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News consumption has skyrocketed in the U.S. over the past few weeks due to the coronavirus, according to TV ratings, web traffic, app downloads and social media interactions.

Why it matters: Without live sports and with Hollywood production put on pause, consumers are confined to the only type of new professional-grade content that's still being produced daily: news.

Data: Apptopia; Chart: Andrew Witherspoon/Axios (News Break is a local news aggregation app)

Driving the news: According to a new survey from TV analysis company Magid, 51% are increasing their consumption of news amid the coronavirus outbreak, with 49% checking on the news multiple times a day.

  • App downloads for every type of news outlet, digital, radio and television/video is up, according to new data from Apptopia. That includes downloads for cable news apps, national newspapers, and local news aggregation.
  • Cable news networks have seen viewership surge more than 50% since the beginning of the year, according to an analysis by television measurement company Alphonso. 
  • Broadcast newscasts are also seeing ratings bumps, with some networks adding more news coverage to replace reality TV and entertainment content to feed the demand.
  • Social media interactions on stories from a group of 10 major publishers have increased 56% over the last two weeks, compared to the rest of the year, according to data from NewsWhip.
  • Publishers are seeking their traffic totals spike, according to data from Parse.ly. Sites in the Parsely network have seen a 61% jump in page views over the last two weeks compared to the previous 7 weeks.
Data: Parse.ly; Chart: Andrew Witherspoon/Axios

Yes, but: The advertising landscape continues to experience fallout.

  • The advertising market is expected to take a hit as major companies in retail, transportation and other sectors pull back marketing dollars in response to consumer dropoff.
  • As Axios reported last weekend, dozens of newsrooms across the country are laying off employees despite major traffic and viewership increases.

The big picture: While live sports games, particularly NFL games, tend to dominate television consumption, a new report from the Video Advertising Bureau argues that TV news has been giving sports a run for its money over the past few years.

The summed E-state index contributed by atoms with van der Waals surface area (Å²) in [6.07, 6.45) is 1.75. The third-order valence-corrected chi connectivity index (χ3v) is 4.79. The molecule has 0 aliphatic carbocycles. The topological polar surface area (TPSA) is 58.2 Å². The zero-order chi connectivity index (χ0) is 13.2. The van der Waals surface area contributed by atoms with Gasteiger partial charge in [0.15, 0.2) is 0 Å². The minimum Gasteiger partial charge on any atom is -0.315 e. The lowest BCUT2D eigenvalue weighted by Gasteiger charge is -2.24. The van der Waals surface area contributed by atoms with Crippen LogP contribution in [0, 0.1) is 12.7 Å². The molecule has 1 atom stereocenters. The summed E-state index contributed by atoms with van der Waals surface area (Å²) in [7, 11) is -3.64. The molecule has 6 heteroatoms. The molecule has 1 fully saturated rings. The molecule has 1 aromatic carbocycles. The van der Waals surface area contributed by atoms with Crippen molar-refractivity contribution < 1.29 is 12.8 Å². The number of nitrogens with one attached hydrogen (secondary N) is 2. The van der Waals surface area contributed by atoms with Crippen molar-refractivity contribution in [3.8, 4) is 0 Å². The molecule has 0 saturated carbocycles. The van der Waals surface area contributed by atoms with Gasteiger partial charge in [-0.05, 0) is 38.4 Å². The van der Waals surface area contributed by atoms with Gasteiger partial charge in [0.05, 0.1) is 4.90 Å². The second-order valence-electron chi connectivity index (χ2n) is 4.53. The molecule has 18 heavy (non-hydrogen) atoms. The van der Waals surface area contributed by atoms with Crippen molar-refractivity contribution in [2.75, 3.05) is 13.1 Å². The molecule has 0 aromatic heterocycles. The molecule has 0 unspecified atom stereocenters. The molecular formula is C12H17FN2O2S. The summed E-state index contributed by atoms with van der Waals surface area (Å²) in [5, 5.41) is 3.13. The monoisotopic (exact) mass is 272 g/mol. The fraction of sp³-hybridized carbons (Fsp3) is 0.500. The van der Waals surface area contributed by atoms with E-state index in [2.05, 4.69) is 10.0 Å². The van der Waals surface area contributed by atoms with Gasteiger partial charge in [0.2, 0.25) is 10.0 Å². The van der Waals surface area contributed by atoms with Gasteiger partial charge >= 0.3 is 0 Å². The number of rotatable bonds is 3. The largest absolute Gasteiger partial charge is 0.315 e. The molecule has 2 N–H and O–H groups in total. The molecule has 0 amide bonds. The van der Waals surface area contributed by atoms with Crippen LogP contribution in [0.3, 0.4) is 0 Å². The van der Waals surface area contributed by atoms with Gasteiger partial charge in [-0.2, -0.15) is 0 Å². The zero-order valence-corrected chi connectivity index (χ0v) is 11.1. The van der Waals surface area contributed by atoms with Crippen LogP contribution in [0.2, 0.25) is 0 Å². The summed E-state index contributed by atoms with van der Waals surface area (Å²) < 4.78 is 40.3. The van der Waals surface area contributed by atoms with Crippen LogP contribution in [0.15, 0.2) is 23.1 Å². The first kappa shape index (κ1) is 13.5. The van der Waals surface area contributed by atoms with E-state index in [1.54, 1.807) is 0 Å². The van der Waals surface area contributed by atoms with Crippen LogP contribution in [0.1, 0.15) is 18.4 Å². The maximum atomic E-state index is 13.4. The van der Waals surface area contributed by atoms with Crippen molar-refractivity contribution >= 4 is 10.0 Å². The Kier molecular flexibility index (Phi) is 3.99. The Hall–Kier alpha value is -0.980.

• More than 40 billion hours of national TV news are now being consumed annually by adults, a 34% increase since 2014, per the report. National TV news advertising spend has consistently gone up over that time period.

Between the lines: In what is normally a scattered and decentralized media and entertainment landscape, the nation's interest is now concentrated around the same information and the same developments in the news.

  • Having the same shared priorities allows news to be shared much wider than in normal times.

The bottom line: In the era of a pandemic, news has become America's biggest pastime.

Go deeper

Scoop: Stephanie Murphy announcing challenge to Marco Rubio

Rep. Stephanie Murphy. Photo: Tom Williams/CQ-Roll Call, Inc via Getty Images

Democratic Rep. Stephanie Murphy is planning to announce a campaign for the U.S. Senate in Florida against Republican Sen. Marco Rubio in early June, people familiar with the matter tell Axios.

Why it matters: Murphy is a proven fundraiser. Jumping in now would give her an early start to build her case for the Democratic nomination and potentially force Rubio and allied GOP groups to spend heavily to retain a seat in a state that’s trending Republican.

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Inside the GOP's infrastructure strategy

Sen. Roger Wicker. Photo: Stefani Reynolds/Bloomberg via Getty Images

Top Republican senators are hoping the White House will make some sort of counteroffer to their infrastructure proposal when they meet with President Biden on Thursday, lawmakers and their aides tell Axios.

Why it matters: This is a sign of how serious the negotiations are, they say. In advance of the meeting, some of the senators are already publicly signaling the areas in which they have flexibility.

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By the numbers: Senate seats to watch in 2022

Data: Axios Research, Dave Leip's Atlas of U.S. Elections; Chart: Andrew Witherspoon/Axios

While Republicans are giddy about their chances for regaining the House next year, GOP prospects for taking the Senate remain more uncertain, data reviewed by Axios suggests.

By the numbers: At least five Republican senators are retiring after the midterms, and four of their seats are in battleground states. That makes a simple Republican-for-Republican election exchange all the more difficult.